Food versus Fuel is a phrase that’s heard a lot when talking about ethanol generated from corn. I’m not going to rehash that whole debate here because I’ve covered it in other posts, but basically know that corn made in to ethanol also produces animal feed in the process. When you hear that upwards of 50% of the 2012 US corn crop is going to ethanol production that’s misleading because the feed portion hasn’t been accounted for.
Generally when people think of agriculture they think of food production, but it’s much more than that. Using plants and cropland to produce something other than food is not a new idea, but you never hear about the Food vs Candles debate. Ever heard someone complain that you’ve been wearing jeans when you could have gone pant-less and let someone else eat? Let’s see what we can make from some popular crops that doesn’t involve feeding ourselves.
Over 13 million acres of cotton were planted in the United States in 2011. It’s not hard to think of uses for cotton. You’re probably wearing some right now. There might be some in your drapes, sheets, and pillow cases. We even make money out of it for goodness sake, and you’re certainly aren’t eating that in this economy. My friend Janice has a whole series on cotton that you should check out.
It might be easier to list the things that can’t be made from soybeans that aren’t food. One many may not think about that works for all crops would be seed. We grow a few hundred acres of seed beans on our farm every year for other farmers to grow the following year.
What else can we get out of a soybean? How about the foam in the seats of a Ford Mustang. More inedible uses include the football field at Kansas State, biodiesel (Ah! Food vs Fuel!), candles, non-toxic crayons, environmentally friendly ink, adhesives, lubricants, all kinds of health and beauty products. The oil in soybeans has almost endless uses and can be used in place of petroleum products in many circumstances.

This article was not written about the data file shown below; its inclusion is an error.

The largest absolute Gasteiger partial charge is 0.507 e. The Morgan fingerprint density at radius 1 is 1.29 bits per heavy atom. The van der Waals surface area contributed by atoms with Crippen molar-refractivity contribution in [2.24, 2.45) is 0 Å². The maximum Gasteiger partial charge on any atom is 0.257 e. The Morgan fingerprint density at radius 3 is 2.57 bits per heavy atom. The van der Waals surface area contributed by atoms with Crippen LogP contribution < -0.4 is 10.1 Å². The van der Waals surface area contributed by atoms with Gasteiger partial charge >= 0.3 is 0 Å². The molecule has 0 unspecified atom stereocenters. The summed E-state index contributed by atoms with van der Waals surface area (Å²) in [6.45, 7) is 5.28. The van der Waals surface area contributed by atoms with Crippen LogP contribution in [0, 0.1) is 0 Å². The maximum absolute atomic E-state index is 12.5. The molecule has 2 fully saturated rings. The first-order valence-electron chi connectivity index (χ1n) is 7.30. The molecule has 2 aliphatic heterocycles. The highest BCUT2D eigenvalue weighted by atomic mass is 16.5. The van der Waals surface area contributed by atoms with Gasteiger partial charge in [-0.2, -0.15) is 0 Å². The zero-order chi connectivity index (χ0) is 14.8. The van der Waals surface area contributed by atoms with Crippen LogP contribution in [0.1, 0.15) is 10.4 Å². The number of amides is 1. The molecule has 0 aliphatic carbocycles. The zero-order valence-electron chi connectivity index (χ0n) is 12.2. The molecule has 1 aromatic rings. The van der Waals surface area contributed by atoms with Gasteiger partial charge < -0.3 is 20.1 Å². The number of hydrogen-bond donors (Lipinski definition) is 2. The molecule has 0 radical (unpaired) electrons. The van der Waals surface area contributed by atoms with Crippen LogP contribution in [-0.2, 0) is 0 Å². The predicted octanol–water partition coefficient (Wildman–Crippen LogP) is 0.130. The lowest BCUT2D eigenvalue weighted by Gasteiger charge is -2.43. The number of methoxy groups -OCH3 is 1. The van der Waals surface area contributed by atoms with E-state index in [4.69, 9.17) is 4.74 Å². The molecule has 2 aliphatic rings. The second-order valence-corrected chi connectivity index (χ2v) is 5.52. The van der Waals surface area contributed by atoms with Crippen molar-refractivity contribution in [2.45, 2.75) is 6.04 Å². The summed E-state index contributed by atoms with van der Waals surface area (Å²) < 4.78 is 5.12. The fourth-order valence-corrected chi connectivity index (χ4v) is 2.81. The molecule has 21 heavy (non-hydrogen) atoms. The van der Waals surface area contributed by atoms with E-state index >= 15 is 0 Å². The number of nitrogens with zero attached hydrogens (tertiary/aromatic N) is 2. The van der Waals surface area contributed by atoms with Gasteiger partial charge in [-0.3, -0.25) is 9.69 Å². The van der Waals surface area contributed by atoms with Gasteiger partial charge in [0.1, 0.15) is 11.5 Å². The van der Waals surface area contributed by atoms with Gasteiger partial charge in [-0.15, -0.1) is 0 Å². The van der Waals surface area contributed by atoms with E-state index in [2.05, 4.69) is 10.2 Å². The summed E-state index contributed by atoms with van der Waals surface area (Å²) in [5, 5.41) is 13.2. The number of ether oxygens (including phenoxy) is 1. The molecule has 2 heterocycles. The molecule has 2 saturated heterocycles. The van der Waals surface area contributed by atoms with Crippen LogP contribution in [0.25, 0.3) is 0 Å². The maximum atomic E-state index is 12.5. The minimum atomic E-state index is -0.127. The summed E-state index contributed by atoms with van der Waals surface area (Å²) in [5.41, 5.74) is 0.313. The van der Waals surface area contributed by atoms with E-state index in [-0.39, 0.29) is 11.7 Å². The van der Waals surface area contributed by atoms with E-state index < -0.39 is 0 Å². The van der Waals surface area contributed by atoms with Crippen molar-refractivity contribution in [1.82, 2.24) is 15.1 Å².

Yes even wheat doesn’t always get eaten. I actually wasn’t aware how versatile wheat was until I did a little research. Kansas Wheat gives a host of non-food uses like adhesives, packing peanuts, plastic bags, insulation, cosmetics and more. Our local ethanol plant took wheat orders for a week last summer because they could buy wheat cheaper than corn at the time. Straw has been used as a construction material for centuries gathered from wheat and other sources.
Corn too gets its fair share of inedible use outside of being a fuel source. The National Corn Growers Association has a great graphic for the many uses of corn. Some of the more interesting uses include liquid spill recovery media, book bindings, incendiary compounds (that’s news to me), surgical dressings, soap, makeup, shoe polish, and floor wax.
So you can see that humans have been using plants for uses other than food and feed for thousands of years, and we’re still coming up with new ones all the time. Again, this is not a new idea. And many of the items I listed can come from the same bushel much like ethanol and animal feed. An acre of soybeans doesn’t have to be fish food or hair conditioner. It could be both. We are just using the resources available to improve quality of life and frankly to increase market share with competing products. In my opinion a little competition doesn’t hurt. In fact we’re all better off in the end when things get better and cheaper. What do you think? Does the VS argument still stand?